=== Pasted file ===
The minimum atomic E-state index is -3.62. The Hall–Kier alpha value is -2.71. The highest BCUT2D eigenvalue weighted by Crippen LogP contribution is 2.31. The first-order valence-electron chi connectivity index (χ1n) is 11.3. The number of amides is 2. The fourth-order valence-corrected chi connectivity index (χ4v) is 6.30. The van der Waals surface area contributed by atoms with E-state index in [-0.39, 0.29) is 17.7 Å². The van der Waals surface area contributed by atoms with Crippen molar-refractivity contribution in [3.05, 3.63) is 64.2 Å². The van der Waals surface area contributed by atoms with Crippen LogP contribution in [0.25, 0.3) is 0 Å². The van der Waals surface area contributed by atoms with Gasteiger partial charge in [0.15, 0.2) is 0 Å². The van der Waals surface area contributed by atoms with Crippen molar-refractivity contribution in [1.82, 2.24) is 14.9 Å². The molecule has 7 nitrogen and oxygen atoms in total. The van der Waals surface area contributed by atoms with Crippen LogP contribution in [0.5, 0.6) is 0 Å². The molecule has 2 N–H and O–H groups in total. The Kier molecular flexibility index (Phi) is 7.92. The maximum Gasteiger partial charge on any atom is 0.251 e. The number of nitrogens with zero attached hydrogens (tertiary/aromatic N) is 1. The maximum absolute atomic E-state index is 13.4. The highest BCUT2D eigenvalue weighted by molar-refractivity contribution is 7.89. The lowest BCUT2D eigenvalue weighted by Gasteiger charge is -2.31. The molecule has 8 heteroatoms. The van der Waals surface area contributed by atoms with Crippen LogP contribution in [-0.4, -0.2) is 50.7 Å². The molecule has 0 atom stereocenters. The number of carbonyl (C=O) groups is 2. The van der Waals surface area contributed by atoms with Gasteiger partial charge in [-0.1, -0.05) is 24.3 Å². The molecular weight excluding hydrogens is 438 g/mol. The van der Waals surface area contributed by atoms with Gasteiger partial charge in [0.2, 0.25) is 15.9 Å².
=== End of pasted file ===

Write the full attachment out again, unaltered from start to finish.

The minimum atomic E-state index is -3.62. The Hall–Kier alpha value is -2.71. The highest BCUT2D eigenvalue weighted by Crippen LogP contribution is 2.31. The first-order valence-electron chi connectivity index (χ1n) is 11.3. The number of amides is 2. The fourth-order valence-corrected chi connectivity index (χ4v) is 6.30. The van der Waals surface area contributed by atoms with E-state index in [-0.39, 0.29) is 17.7 Å². The van der Waals surface area contributed by atoms with Crippen molar-refractivity contribution in [3.05, 3.63) is 64.2 Å². The van der Waals surface area contributed by atoms with Crippen LogP contribution in [0.25, 0.3) is 0 Å². The van der Waals surface area contributed by atoms with Gasteiger partial charge in [0.15, 0.2) is 0 Å². The van der Waals surface area contributed by atoms with Crippen molar-refractivity contribution in [1.82, 2.24) is 14.9 Å². The molecule has 7 nitrogen and oxygen atoms in total. The van der Waals surface area contributed by atoms with Crippen LogP contribution in [0.5, 0.6) is 0 Å². The molecule has 2 N–H and O–H groups in total. The Kier molecular flexibility index (Phi) is 7.92. The maximum Gasteiger partial charge on any atom is 0.251 e. The number of nitrogens with zero attached hydrogens (tertiary/aromatic N) is 1. The maximum absolute atomic E-state index is 13.4. The highest BCUT2D eigenvalue weighted by molar-refractivity contribution is 7.89. The lowest BCUT2D eigenvalue weighted by Gasteiger charge is -2.31. The molecule has 8 heteroatoms. The van der Waals surface area contributed by atoms with Crippen LogP contribution in [-0.4, -0.2) is 50.7 Å². The molecule has 0 atom stereocenters. The number of carbonyl (C=O) groups is 2. The van der Waals surface area contributed by atoms with Gasteiger partial charge in [-0.1, -0.05) is 24.3 Å². The molecular weight excluding hydrogens is 438 g/mol. The van der Waals surface area contributed by atoms with Gasteiger partial charge in [0.2, 0.25) is 15.9 Å².